Resumes

Searching for a full-time post-graduation job seems like a full-time job in itself. 

A college student getting involved on campus can be anything between a daunting task to a remarkable and gratifying experience. A club or organization should be a platform where you can express yourself, explore different interests, and incorporate your passions. 

If you have none--or just one--paid work experience and feel as if your resume is looking a bit bare, it will be okay. Don't panic! No extracurriculars either? No worries! There are still experiences to put down.

Written by Pamela Tarectecan, Peer Career Educator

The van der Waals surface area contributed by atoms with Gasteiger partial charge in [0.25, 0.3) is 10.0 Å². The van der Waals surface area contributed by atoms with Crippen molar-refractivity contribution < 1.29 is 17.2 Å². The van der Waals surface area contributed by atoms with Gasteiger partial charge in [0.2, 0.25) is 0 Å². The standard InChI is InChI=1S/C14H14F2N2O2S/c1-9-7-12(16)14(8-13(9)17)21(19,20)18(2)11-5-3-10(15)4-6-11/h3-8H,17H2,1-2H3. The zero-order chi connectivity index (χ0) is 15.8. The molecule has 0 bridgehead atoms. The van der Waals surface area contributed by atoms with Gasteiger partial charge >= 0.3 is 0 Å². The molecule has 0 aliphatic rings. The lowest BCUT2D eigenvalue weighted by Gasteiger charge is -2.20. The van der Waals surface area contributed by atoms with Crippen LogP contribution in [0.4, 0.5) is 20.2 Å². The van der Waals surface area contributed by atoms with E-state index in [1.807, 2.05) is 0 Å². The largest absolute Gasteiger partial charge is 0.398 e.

When building your resume, you’ll find that there are certain experiences that share a unique transitive factor that makes them difficult to organize into specific sections. The crossover between these sections means there is a flexibility as to how you may choose to organize your resume. The most common way I have seen this issue rear its head is in the case of living-and-learning communities.

Written by Danno Lemu, Peer Career Educator

More often than not, first years don't visit the Center because they believe they don't have enough experience to make a sufficient resume. That doesn't matter!

When you’re all done relaxing and recharging this break, tackling some (or all) the items on this list is bound to help you get ahead of the game for your job search. 

1. Work on your resume. No, it’s less fun than waiting for the marshmallows to melt in your hot chocolate, but if you can get over this hurdle you’re doing your future self a huge favor.